On October 28, the Vermont Agency of Agriculture, Food, and Markets (VAAFM) released draft required agricultural practices (RAPs). These rules would, for the first time, apply to small Vermont farms.
The rules are intended to control and reduce agricultural nonpoint source pollution and nutrient losses from farm fields to surface and groundwater. The goal is to protect water quality, particularly that of Lake Champlain. The lake has experienced reoccurring algal blooms due to high levels of phosphorus entering the basin.
RAPs are standards that must be followed when conducting agricultural activities in the state. They apply to animal waste management and disposal, soil amendment applications, and crop production and management.
The state legislature directed VAAFM to draft the RAPs under Act 64, signed into law on June 16, 2015. Act 64 amended and enacted multiple requirements related to water quality in the state. Act 64 requires that the RAPs include requirements for small farm certification, nutrient storage, soil health, buffer zones, livestock exclusion from streams, and nutrient management.
Additionally, on Aug. 14, the U.S. Environmental Protection Agency (EPA) issued phosphorus total maximum daily loads (TMDL) for the 12 Vermont segments of Lake Champlain. Successful implementation of the RAPs will help Vermont meet its Act 64 goals as well as the Lake Champlain TMDLs.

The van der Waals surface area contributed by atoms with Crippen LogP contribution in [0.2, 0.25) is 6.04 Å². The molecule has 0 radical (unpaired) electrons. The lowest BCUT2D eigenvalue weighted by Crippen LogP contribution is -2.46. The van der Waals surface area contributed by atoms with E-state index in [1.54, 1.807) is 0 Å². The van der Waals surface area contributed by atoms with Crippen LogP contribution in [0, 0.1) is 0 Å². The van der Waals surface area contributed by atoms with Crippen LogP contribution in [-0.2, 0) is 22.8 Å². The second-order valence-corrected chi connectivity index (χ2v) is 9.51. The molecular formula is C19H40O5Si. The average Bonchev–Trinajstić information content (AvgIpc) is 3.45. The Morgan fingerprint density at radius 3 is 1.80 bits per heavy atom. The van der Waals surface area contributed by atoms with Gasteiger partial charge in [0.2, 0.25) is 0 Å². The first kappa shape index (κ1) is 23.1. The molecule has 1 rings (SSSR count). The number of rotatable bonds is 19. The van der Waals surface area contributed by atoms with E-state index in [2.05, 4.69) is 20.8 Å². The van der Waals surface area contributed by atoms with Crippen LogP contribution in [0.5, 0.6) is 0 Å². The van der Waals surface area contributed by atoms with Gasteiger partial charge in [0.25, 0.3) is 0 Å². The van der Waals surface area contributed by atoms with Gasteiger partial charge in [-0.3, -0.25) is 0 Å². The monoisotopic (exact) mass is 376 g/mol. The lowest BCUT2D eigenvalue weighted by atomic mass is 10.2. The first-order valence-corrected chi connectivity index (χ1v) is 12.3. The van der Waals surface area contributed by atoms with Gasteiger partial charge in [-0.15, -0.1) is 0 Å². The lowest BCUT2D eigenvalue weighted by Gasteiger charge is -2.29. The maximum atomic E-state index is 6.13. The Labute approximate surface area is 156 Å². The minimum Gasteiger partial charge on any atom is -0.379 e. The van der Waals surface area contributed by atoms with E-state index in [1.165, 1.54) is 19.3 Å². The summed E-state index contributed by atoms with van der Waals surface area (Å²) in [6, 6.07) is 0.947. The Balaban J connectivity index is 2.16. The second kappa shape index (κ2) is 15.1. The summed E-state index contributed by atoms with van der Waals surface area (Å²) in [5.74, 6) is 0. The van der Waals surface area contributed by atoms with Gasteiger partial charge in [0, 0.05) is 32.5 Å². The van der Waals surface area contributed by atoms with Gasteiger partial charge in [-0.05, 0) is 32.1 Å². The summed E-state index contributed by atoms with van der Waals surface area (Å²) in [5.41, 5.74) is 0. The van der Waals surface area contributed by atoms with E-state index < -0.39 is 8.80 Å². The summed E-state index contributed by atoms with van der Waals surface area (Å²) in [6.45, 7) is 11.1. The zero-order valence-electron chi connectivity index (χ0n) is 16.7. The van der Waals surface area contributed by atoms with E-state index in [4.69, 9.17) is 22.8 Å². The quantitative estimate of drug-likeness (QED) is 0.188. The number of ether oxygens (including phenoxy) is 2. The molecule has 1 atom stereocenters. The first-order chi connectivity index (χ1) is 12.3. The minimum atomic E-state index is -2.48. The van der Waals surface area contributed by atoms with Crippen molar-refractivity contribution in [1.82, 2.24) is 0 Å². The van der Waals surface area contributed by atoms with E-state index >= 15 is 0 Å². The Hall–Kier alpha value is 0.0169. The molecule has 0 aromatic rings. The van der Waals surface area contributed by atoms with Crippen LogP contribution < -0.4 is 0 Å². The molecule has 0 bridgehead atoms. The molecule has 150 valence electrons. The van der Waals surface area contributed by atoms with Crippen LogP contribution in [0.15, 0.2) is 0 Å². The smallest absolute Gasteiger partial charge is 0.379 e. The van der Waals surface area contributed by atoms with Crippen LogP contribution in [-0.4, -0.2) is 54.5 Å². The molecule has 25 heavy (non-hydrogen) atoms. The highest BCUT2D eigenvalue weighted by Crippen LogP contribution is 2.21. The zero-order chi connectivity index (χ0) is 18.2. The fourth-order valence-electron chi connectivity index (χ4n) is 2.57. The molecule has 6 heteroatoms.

VAAFM also will establish a program certifying small farms and training operators. With more than 7000 farms in the state, according to the 2012 U.S. Department of Agriculture Ag Census, a significant portion of small farms could be required to certify compliance with the RAPs. Vermont’s large and medium farms have required certification under soil conservation and waste management rules for some time, but small farms were mostly exempt.
VAAFM will formalize the draft rules this winter and will then begin the formal rulemaking process in spring. Although public comment ended on Dec. 18, VAAFM will seek additional input during the draft rewrite as well as the formal rulemaking period. The RAPs are expected to be finalized July 1, 2016.
Federal, state, and local organizations — including Vermont’s new Clean Water Fund established by Act 64 — will provide expanding technical and financial assistance. This will help farms of all sizes access resources that assist in the planning and implementation of management changes and conservation practices to improve water quality on farms.